As the long days of summer melt away like a half-demolished 99, it’s time to take stock. On the small screen, the holiday months this year were dominated once again by the goings-on in the Love Island villa.
This season, the most popular dreamboats on the ITV2 dating show took on a new form; yes their teeth were still bleached the colour of a showroom toilet, and their bodies followed the regimented V-shaped torso (like an inverted block of Toblerone). But this year, our fantasy summer crush moved into decidedly less macho terrain – emotionally at least. 2019 was truly the summer of the Soft Boy.
There was a keen sense of national pride as we watched Limerick lad Greg O’Shea swoop in, late to the game, to woo the show’s sweetheart, Amber Gill. They quickly became the most charismatic coupling, winning viewers’ hearts and walking away with £50,000 (€55,000). With his silky hair and cheeky grin, Greg exudes Hot Priest Energy: the same romantic optimism and easy-going charm of another Irish Soft Boy: Andrew Scott’s smiley priest, who captivated Phoebe Waller-Bridge – and the BBC sitcom’s legion of female fans – in Fleabag earlier this year.
Greg’s amiable attitude and genial, gentlemanly demeanour was a refreshing change from the toxic dumpster fires that surrounded him; young knuckle-headed bros like Michael and Jordan, who flexed their masculinity by gaslighting the girls they were “coupled” up with, and generally behaving as if they were on a human stud farm. The Limerick rugby player joined the permanently placid Ovie and the goofy, bouffant-haired Chris as fan favourites, the most lovable boys in the villa.
The island’s Soft Boys treated their female counterparts as humans. They were not afraid to have a personality beyond chatting about gym routines and how many women they’d bedded. From Ovie’s ironing obsession to Greg’s exuberant Conor McGregor impression, or Chris throwing himself into the pool with his signature “salmon” move, they were silly and vulnerable and fun.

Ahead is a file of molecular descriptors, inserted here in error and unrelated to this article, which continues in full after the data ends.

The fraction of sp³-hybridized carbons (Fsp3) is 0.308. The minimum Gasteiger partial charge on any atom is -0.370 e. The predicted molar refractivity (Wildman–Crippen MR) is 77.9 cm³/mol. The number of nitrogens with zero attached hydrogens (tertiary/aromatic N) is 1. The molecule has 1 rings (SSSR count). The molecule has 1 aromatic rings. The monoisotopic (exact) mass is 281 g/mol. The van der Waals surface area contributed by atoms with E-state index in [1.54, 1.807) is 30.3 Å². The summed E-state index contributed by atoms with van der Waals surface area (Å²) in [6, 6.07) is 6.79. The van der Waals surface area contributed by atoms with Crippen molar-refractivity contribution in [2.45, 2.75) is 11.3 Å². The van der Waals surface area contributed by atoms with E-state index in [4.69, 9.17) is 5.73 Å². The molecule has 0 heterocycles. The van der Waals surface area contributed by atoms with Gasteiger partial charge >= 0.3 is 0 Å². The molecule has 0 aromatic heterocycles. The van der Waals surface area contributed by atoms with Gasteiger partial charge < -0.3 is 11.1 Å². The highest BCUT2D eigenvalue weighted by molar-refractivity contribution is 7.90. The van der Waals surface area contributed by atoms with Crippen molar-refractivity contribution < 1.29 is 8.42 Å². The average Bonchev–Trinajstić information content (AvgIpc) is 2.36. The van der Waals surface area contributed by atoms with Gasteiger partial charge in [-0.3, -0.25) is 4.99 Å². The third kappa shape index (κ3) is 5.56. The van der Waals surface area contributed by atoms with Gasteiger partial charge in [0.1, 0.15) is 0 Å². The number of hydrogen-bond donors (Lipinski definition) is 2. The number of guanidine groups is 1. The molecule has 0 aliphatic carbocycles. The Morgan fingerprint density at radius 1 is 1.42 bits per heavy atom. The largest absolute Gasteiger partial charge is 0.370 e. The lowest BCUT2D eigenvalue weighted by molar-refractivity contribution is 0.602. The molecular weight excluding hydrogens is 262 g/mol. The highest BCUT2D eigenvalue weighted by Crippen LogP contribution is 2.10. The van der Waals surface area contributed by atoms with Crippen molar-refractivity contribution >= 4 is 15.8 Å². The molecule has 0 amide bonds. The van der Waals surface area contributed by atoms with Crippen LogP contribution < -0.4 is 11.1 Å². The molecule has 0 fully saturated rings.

Twitter lit up nightly in praise of the island’s Soft Boys, marking a mainstream acceptance of a cultural phenomenon that has seen heterosexual women and gay men grow weary of the empty macho archetype constantly sold to them. Instead, they were fantasising about swooning into the arms of someone more sensitive.
If we are currently in the court of the Soft Boy, then doe-eyed actor Timothée Chalamet is king. With his pre-Raphaelite curls and long eyelashes, Chalamet – who will play the hopeless romantic Laurie alongside Saoirse Ronan in the hotly anticipated adaptation of Little Women, coming in December – is the cinematic cherub that embodies this movement.
Far removed from the moody, capricious bad boy of teen-dreams, he is the Soft Boy Helen of Troy, the face that launched a thousand memes. From his depiction of a fragile teen in the flush of first love in Call Me By Your Name to the troubled, young addict in Beautiful Boy, he is the antithesis of the old-school sexed-up teen idol.
With the Chalamet-effect steamrolling through Hollywood, there has been a move to encapsulate this mood, with film and television becoming more enthralled with this sympathetic son.
This summer saw Steve Harrington (Joe Keery) from Netflix’s Stranger Things making his complete transformation from jock-jerk to soft-serve Soft Boy, as the ice-cream-slinging sweetie in the third season of the supernatural dramedy. His character arc has developed from young Tom Cruise cocky-slickness, to bumbling babysitter, to this almost dorky iteration of the one-time high school heart-throb who now constantly fails to get the girl.
Then there’s Marvel’s sweetest superhero Tom Holland swinging around in Spider-Man: Far From Home. Holland has openly stated in interviews that he would like to see more LGBTQ+ representation in the extremely heterosexual superhero universe, and would be fine with Spidey being gay.
If the tide is turning against the outmoded and ludicrous concept of the “man’s man”, then it is the inclusive, younger generation that is ushering in this much-needed change. After the revelations of the #MeToo movement, it’s no wonder the idea of “traditional masculinity” is being slowly crushed by its own toxicity.
In the future, the rigid, characterisations of gender in popular culture will hopefully become less binary, in an era that embraces more fluid ideas of sexuality. We may finally be presented with a full spectrum of representation, rather than the narrow perspectives that have become suffocating.
If Love Island – the last bastion of heteronormative nonsense – is able to embrace less conventionally “masculine” personality types – and with great success – there’s hope that the Soft Boy will not only be a summer sensation, but an all year-round reality on our screens.